Mindful Money Management
“There are plenty of good tips out there for how to manage our money, but if we’re not taking into account the emotional side of it, we’ll never be able to truly make change.”
It’s January! This means many of us are looking through our credit card statements from the holiday season with dread. (Or avoiding looking at them at all.) Money is such a huge part of our lives, our emotional wellness, and our identities, but we tend to think of it as merely a bunch of numbers. There are plenty of good tips out there for how to manage our money, but if we’re not taking into account the emotional side of it, we’ll never be able to truly make change.
What does money mean to you? In my years of running a small business, I’ve learned that money translates to value. I can offer the same service for free or for 50 bucks, and I’ll get more clients if I charge the 50 bucks. When something is being offered for free, people tend to think it isn’t worth much. When they spend on something, they are way likelier not only to show up, but to have a better experience than if they were paying nothing. When we put a few dollars behind what we are doing, we are invested in getting the most out of that thing. So, if you really want to take that online course or show up to that dance class, put your money where your mouth is.
Our capitalist culture also teaches us that our money translates to our internal value. When we are not being paid appropriately, we can feel undervalued. When we are mired in debt, we can feel so much shame that it feels impossible to even start looking at managing that debt. Facing our money situation often requires a leap of faith that whatever is going on in our bank accounts, we are still human beings with worth.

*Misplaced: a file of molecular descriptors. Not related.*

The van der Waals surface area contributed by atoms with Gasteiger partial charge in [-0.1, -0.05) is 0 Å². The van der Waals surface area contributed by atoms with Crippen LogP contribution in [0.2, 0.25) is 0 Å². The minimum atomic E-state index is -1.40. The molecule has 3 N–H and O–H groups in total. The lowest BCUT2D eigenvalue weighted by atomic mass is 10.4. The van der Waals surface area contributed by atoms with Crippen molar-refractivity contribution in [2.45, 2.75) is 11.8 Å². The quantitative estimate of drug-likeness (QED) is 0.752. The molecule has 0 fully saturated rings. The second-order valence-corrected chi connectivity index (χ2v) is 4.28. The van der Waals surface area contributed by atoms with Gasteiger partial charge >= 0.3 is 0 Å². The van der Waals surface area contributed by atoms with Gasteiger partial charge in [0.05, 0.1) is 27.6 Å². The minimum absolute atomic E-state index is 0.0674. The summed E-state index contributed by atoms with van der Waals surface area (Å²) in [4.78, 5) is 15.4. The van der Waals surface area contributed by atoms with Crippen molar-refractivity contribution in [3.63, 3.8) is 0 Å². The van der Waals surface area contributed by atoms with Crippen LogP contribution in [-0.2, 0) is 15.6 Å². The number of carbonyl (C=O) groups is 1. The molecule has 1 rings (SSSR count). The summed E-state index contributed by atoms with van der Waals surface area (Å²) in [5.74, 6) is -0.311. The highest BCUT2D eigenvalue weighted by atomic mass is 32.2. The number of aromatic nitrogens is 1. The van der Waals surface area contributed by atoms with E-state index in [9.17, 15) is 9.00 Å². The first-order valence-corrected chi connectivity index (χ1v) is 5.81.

The things we spend the most money on are the things we value the most. In her book Worry Free Money, Shannon Lee Simmons advises against cutting back on the things we spend the most money on—those are the things that make us happiest! When we budget on our joy, we make our lives worse, thus setting us up to get frustrated and then blow up all our careful financial plans in rebellion.
Simmons recommends going ahead and spending money unreservedly on the things that truly bring us joy: she calls this Happy Money. This isn’t Feel Better Now money, to be clear, it’s not buying a thing that gives us a little thrill in the moment and then a whole bunch of shame later on. It’s the things that give us lasting pleasure, comfort, or convenience, like going out to eat with friends, investing in a solid car that doesn’t break down, or attending yoga twice a week. We also need to get clear that everyone has a different definition of happy spending. Some people love going out to eat, and others love cooking at home and wouldn’t miss the restaurants. Some need a car to make the workday bearable, and others are happy bus riders who would much rather get their hair cut and colored every six weeks on the dot. Spend on what works for you, without needing to judge or be judged because someone else might do it differently.
Mindful money management isn’t about the numbers we can count up on the calculator (though it helps to have a clear picture of what is going where). The sooner we acknowledge the emotional depths of our spending, the sooner we will have a sense of what we are really doing when we spend. So, as you’re looking back at those bills and statements, rather than getting stuck in shame and fear, see if you can look at it and ask yourself: What do these numbers say about how I feel, what I need, and what I value?
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